aka David A. Anderson, retells the tales of ancient peoples, and
creates stories that punctuate themes of contemporary life. Sankofa's
stories helped immigrant Phouthasome discover stories that are like
the "taste of sweet rice cakes."
Sankofa has worked with schools, libraries and organizations
across 17 states. He has performed at Annual National Black Storytelling
Festivals, and is a featured teller for the 2002 festival in Baltimore.
He performed at the 2002 Clearwater 's Greater Hudson River Revival,
and during the 1999, National Storytelling Association conference
in Kingsboro, Tennessee. In 1999, he was featured on National Public
Radio's "Celebrating Africa to African America Storytelling."
and Storybook for Ghanaian and American librarians, a
workshop hosted by The United States Information Agency in Accra,
Ghana. In 1994, he was a presenter at the Public Library Association
50th Anniversary Celebration in Atlanta.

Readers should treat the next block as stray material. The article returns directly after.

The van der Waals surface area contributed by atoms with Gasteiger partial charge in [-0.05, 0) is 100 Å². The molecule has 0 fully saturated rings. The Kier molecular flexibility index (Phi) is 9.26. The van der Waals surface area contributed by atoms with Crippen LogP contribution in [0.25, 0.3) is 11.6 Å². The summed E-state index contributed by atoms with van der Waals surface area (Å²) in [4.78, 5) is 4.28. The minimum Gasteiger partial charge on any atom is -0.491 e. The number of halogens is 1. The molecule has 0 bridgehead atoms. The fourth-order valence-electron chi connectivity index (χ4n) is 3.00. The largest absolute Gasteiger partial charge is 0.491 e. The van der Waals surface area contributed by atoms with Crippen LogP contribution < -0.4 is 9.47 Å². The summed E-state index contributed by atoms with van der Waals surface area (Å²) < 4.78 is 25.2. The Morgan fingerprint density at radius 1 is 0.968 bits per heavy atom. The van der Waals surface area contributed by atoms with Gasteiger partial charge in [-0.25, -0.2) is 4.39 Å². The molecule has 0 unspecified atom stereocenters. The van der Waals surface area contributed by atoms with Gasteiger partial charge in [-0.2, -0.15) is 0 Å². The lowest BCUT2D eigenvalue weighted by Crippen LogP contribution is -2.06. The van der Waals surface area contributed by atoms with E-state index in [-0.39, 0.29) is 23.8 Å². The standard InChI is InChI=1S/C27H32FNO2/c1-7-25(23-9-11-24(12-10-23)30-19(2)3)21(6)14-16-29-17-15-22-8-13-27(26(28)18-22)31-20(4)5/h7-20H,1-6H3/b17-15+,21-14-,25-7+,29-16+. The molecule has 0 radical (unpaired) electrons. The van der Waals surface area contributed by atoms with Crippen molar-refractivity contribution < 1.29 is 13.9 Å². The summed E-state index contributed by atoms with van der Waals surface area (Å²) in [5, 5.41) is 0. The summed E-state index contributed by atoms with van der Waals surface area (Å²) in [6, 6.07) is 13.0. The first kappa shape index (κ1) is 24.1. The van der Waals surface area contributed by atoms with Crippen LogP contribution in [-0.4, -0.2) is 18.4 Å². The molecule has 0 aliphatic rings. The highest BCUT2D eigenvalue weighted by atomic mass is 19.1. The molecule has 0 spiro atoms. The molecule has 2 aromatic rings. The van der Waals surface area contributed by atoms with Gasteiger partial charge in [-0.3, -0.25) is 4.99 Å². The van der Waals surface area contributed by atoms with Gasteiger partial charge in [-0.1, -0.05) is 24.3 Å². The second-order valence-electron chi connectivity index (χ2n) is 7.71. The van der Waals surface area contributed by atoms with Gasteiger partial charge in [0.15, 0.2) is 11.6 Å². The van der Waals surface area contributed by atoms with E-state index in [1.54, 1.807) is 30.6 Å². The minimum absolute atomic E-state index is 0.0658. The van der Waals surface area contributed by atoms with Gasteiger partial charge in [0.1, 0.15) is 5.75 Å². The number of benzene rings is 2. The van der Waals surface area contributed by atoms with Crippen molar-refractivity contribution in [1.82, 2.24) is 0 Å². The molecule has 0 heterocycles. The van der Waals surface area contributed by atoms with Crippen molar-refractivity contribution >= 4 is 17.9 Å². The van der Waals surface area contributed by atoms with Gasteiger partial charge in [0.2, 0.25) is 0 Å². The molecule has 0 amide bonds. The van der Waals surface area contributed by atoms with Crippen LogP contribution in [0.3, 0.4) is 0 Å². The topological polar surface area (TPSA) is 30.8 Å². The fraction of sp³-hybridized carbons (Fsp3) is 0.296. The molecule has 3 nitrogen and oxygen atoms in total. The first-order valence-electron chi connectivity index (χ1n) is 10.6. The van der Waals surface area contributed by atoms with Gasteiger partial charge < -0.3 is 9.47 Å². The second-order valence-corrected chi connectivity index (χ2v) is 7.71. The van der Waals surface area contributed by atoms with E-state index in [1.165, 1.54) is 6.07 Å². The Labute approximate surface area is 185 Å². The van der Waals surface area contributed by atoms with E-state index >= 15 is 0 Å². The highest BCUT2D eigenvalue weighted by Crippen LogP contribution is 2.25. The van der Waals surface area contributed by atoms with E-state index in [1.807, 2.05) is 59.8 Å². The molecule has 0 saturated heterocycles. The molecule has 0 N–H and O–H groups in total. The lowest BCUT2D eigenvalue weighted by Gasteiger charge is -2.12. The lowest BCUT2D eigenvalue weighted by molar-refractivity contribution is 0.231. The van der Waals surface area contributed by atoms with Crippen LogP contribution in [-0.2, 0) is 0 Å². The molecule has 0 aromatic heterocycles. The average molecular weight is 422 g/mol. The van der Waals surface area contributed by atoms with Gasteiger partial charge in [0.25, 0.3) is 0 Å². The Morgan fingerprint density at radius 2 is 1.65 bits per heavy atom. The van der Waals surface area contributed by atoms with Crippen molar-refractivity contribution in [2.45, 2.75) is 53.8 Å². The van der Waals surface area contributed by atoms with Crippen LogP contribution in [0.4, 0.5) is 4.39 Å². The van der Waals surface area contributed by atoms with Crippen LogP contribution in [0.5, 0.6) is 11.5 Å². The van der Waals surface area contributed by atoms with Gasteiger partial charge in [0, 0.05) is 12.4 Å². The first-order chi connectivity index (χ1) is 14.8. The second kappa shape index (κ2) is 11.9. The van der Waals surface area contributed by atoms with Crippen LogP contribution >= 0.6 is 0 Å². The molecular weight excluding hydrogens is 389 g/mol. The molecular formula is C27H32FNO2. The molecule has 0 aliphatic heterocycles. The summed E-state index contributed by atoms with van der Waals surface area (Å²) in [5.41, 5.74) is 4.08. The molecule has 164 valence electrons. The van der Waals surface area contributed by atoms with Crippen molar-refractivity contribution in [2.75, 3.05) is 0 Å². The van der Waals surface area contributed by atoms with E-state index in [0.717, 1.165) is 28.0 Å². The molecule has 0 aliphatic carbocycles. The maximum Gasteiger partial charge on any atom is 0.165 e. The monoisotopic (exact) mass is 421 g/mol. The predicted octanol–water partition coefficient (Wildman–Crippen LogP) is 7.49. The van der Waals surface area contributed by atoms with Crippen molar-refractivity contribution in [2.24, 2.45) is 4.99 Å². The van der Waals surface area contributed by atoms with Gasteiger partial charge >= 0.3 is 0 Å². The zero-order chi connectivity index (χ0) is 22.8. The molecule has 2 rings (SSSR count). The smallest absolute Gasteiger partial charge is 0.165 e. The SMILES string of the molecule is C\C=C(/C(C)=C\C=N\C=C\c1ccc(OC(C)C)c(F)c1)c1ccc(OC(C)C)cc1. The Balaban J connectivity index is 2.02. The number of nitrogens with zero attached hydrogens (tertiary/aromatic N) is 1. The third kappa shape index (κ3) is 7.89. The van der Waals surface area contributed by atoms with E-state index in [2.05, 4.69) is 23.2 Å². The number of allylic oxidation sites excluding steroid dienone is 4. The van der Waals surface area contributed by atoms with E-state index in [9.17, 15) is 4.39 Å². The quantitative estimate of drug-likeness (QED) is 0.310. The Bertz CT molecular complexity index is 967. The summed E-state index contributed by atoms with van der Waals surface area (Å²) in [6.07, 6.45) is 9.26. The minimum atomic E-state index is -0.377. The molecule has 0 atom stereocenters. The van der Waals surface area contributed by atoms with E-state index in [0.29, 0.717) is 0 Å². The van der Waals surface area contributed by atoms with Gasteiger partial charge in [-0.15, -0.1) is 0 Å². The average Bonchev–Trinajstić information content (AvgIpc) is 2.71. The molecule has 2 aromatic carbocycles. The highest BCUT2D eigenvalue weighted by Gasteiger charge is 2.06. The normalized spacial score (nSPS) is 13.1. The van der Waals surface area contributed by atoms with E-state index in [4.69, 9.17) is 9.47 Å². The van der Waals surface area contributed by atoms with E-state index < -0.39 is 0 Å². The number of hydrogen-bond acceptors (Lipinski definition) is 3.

is author of the award-winning storybook, The Origin of Life on
Earth: an African Creation Myth (1991), and, The Rebellion of Humans:
an African Creation Myth (1991) and, Kwanzaa: an Everyday Resource
and Instructional Guide. (1992), is a book that responded to requests
by teachers committed to creating multicultural learning environments.
He contributed to Linda and Clay Goss's Jump Up and Say: a Collection
of Black Storytelling, and Javaka Steptoe's In Daddy's Arms I Am
Tall. In 2000, Anderson's photography was featured during his storytelling
residency at Manchester Craftsmen's Guild in Pittsburgh. His essay,
"Under What Name Shall We Collect Our Identity?" is the
introduction to Images "Afro-Rochester" 1910-1935, Rochester
Museum & Science Center's book about a proud African American
Other Professional Experience
In 2000, he directed the 18th Annual National Black Storytelling
Festival and Conference, and was recipient of their "Zora Neale
Hurston Award." Sankofa is the program director for AKWAABA:
the Heritage Associates, interpreters of the Underground Railroad
living history. Since 1996 he has performed annually, as Civil War
veteran George Brown, in "Walk the Walk: Encounters with African
American Ancestors," a living history panorama of 19th century
David A. Anderson is Chairman of the Rochester-Monroe
County Freedom Trail Commission, and a teacher of African American
at Rochester area colleges. In 1975, David A. Anderson, earned a
Ph.D., in Educational Administration from Union Institute, Cincinnati.
Sankofa, David A. Anderson E-mail: firstname.lastname@example.org
181 Royleston Road
Rochester, New York 14609
(585) 482-5192 Fax: (585) 288-3681